Chapter 1: City of Glass and Light

Chapter 1: City of Glass and Light

"I haven't seen you this aggravated since we planned our wedding." The voice drifted through the doorway of his study, interrupting his thoughts. Anten Larath shifted his gaze to his wife's grinning face.

Even the pleasant smells drifting out of the kitchen did nothing to sooth his frazzled nerves. It was a testament to how well his wife knew him that the slight tightening of his lips and the small twitch of one midnight eyebrow were enough to allow her to catch his frustration.

Why do I even pay attention to these Newsnet broadcasts anymore? It was his duty as a councilor to keep abreast of current events. More than once he'd caught important details, which had slipped past the Council's notice, by paying attention to Newsnet interviews.

There's nothing useful today. These programs are ridiculous, more exhibition than information. With all this spectacle, you'd think the world was ending. Some nets seem to have given up on facts altogether!

He wasn't displeased by his wife's interruption, nor by the hint of mischief in her expression. He graced her with a small smile. He wasn't an expressive person, but he often shared small gestures of affection with his wife in private.

"What makes you certain it was the Newsnet that aggravated me?" he challenged, though it only caused his wife's grin to grow.

"You only flip between nets so rapidly when they've offended your non-too-delicate sensibilities," she teased, interposing herself between his reclining chair and the screen. He cut the feed, abandoning the news in favor of gathering his wife into his lap.

He took a moment to run his fingers through her long, silver curls. She smelled faintly of flowers. No one else so easily relieved his tension. He would be content to spend the rest of the evening sitting with her in silence. Work demanded so much of his time, they rarely had evenings to themselves. Given the amount of time his wife had spent in the kitchen this evening, he doubted luck was with him.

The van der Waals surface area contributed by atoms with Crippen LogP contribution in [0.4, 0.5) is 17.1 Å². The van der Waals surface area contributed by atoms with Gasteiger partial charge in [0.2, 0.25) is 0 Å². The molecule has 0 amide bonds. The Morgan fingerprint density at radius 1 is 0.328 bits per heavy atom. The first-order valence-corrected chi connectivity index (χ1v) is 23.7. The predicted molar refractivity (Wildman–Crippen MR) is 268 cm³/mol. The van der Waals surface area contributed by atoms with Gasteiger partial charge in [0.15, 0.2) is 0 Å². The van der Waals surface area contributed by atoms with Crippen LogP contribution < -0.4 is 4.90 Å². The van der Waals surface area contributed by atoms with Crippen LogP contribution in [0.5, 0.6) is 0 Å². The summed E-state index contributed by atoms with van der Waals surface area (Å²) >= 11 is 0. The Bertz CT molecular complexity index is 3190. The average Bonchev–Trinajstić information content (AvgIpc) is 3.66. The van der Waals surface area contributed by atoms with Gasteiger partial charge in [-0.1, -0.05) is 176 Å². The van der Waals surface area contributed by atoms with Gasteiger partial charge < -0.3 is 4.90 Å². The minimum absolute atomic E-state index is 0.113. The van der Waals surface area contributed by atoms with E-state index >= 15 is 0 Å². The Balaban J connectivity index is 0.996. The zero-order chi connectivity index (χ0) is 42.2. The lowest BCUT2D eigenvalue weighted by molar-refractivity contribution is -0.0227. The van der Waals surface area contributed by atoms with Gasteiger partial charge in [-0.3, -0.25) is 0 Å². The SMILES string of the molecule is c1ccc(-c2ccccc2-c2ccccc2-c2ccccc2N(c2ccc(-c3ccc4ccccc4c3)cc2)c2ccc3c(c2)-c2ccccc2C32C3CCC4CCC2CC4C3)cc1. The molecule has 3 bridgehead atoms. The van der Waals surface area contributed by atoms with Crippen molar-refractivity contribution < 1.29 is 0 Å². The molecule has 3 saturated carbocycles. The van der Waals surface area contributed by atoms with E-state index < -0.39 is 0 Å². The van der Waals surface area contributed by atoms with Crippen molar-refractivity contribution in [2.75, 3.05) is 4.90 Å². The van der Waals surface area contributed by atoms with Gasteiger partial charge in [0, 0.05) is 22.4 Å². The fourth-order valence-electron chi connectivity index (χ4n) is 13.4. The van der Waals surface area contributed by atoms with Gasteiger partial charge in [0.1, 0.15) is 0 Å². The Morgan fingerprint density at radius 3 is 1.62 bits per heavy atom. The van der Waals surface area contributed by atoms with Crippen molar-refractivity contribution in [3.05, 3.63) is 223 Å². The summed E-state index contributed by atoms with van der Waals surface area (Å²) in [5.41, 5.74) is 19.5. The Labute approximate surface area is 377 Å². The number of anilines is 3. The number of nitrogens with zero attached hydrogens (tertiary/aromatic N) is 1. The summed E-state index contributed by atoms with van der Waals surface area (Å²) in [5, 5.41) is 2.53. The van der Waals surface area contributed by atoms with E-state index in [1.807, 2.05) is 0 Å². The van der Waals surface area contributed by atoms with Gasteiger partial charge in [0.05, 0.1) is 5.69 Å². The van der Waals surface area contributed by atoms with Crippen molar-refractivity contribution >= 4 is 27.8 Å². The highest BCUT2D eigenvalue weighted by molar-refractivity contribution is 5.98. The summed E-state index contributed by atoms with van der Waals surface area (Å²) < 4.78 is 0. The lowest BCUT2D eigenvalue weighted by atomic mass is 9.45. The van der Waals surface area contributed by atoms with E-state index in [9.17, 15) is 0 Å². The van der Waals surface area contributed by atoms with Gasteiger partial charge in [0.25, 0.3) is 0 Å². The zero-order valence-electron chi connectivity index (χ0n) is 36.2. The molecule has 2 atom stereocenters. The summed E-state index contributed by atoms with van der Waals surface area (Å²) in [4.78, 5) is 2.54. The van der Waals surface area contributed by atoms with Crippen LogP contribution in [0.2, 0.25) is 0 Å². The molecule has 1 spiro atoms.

"What's the occasion, Alrayia?" he asked, hesitant to break the comfortable silence. "You've been entrenched in the kitchen so long, you must be expecting an entire legion to dinner."

His wife rewarded him with a radiant smile, but he noted the mischievous glint still shining in her eyes. It made him dread her response.

"Company this evening." Her words were accompanied by a conciliatory pat that did nothing to reassure him. He imagined several of his fellow councilors lounging about his living room, having circumvented him by wheedling dinner invitations out of his wife. They would have him discussing policy until the late hours of early morning.

He opened his mouth to groan when his wife swept to her feet, wagging a finger in front of his face in admonishment.

"It's only Salis," she said, "and it's only for dinner."

That name offered him no comfort. A room full of squabbling politicians would almost be preferable. But because Alrayia was fond of her brother, Anten tried not to let his disappointment show. He was unsuccessful.

"Don't look like you'd rather spend the night in Council!" Alrayia rebuked, hands on her hips. Anten looked duly chastised.

"He's visited quite often lately, Alrayia."

"He shouldn't be alone in that big house so much," Alrayia replied curtly. "It just reminds him Kantis isn't here." Her tone softened. "I have you, my love. Salis's heart is far away. So much lately, it's a wonder he's holding up so well."

Anten felt a sharp stab of guilt. Alrayia had a way of driving her point home poignantly. He was lucky; he saw his wife every day. Most people had close ties to at least one soldier. Technically you do too, he reminded himself. No one felt the impact of the war more keenly than Salis Isrical, husband to one of the Caltaran Empire's most skilled and famous warriors. With Kantis in such high demand, I suppose Salis does spend the bulk of his days alone.

"Who am I to begrudge a man a few hours with his sister?" Anten relented, bowing his head in defeat.

Alrayia flashed him a look which said, who indeed. She smiled a moment later and Anten knew he was forgiven.

"He'll be here in a few minutes," she said, making her way back to the kitchen.